Sunday nights were quiet at the hospital.
Dinner trays collected and emptied of uneaten remains, and most visitors already whispered good night. There was less hustle and bustle in the corridors too as the staff moved softly from room to room.
Your room was dimly lit by a lamp on the bedside table, as the sun has already set hours before on that late November night.
I held your hand as you laid sleeping, wondering, and hoping that you were dreaming of happy times, Mom. Your hand was so warm, soft, and small compared to mine. My own life rested in those hands as you slept.
As the stillness crept over your room, I tried to imagine the sensation of my little hand in yours at four, five, or six years old. But I could only imagine the strength and love communicated in your grasp that had held on and picked me up throughout my life.
Despite how we had come to be here and all the suffering born before, it was one of the most beautiful moments of my life.
While you were sleeping, I waited for an update from the medical staff. It was past nine when I let go of your hand and chased down the doctor on his rounds. The resident on duty, whom I had never met before, quickly scanned your chart. Under the cool, fluorescent hallway lights, he told me that all your major organs were shutting down and I should prepare myself.
I couldn’t believe what I was hearing. I knew the time when I would have to let go of your hand for the very last time was approaching, but not on that peaceful night. Not yet.
I should prepare myself. Prepare myself how?
Stunned, I checked on you and left to find a phone to begin the horrid task of calling family. Conversations went something like, “How long does she have?” “I have no idea. Soon.”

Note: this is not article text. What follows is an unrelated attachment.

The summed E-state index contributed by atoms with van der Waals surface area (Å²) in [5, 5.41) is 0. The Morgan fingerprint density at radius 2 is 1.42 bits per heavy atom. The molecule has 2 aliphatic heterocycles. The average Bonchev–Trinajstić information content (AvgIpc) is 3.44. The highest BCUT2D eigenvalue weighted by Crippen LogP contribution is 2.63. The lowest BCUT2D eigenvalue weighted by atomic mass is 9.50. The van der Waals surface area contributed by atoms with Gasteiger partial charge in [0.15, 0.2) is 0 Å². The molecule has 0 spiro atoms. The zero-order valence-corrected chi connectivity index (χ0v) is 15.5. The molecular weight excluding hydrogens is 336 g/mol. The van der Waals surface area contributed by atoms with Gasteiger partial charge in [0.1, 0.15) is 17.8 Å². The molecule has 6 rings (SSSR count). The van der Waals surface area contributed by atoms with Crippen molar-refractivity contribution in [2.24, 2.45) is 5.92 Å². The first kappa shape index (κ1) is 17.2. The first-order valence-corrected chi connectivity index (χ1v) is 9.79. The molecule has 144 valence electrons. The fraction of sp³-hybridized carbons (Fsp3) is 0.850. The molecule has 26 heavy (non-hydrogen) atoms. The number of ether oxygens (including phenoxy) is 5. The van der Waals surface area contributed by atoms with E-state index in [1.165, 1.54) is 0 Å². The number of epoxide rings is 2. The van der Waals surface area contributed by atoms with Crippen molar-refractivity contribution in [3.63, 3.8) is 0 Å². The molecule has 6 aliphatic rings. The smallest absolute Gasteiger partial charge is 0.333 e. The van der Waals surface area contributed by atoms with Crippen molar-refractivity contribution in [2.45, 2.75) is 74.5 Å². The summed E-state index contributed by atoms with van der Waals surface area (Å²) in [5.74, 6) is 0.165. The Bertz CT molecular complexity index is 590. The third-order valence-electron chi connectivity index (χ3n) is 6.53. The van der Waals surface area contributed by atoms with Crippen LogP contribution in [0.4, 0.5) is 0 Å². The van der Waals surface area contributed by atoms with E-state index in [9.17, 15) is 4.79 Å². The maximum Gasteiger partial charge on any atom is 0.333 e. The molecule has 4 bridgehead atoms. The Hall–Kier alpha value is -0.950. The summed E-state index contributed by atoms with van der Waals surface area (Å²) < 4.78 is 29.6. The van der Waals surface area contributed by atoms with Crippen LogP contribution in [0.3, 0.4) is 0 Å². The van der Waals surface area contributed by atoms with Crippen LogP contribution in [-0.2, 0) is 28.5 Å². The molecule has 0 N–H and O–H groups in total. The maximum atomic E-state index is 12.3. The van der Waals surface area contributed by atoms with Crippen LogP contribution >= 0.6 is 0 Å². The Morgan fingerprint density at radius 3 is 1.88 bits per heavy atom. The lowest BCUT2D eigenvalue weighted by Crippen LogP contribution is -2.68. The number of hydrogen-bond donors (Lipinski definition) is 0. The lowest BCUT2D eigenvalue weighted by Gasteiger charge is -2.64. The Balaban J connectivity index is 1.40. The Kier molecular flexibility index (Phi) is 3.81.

I don’t know how long I sat there like that, but sometime later, my youngest brother appeared. His appearance was both miraculous and heroic. We sat up overnight in the family room down the hall, periodically checking on you and quietly talking.
I was so comforted by his presence.
As the sun came up, my brother left for work and I returned to your room to await the arrival of your oncologist on his early rounds. His six-foot, six-inch frame swept into your room like a freight train. He seemed all optimistic and cheerful after scanning your chart, which made me feel angry and confused. He seemed honestly surprised by my response.
I followed him out to the hallway and shared what had been communicated overnight. After reviewing your chart again, he said he would investigate further and return. Shortly after, they transferred you back to the oncology floor to the largest, swankiest corner suite.
It was time to prepare myself.
Your eldest daughter who was never prepared for anything, whose hands must have slipped away so often while always reaching for the bright, shiny next thing, was, once again, not prepared to let go for the last time.
I hope that over the years, I held on as much as or more than I let go, Mom. And if I could, I never would have let go at last.
Your eldest daughter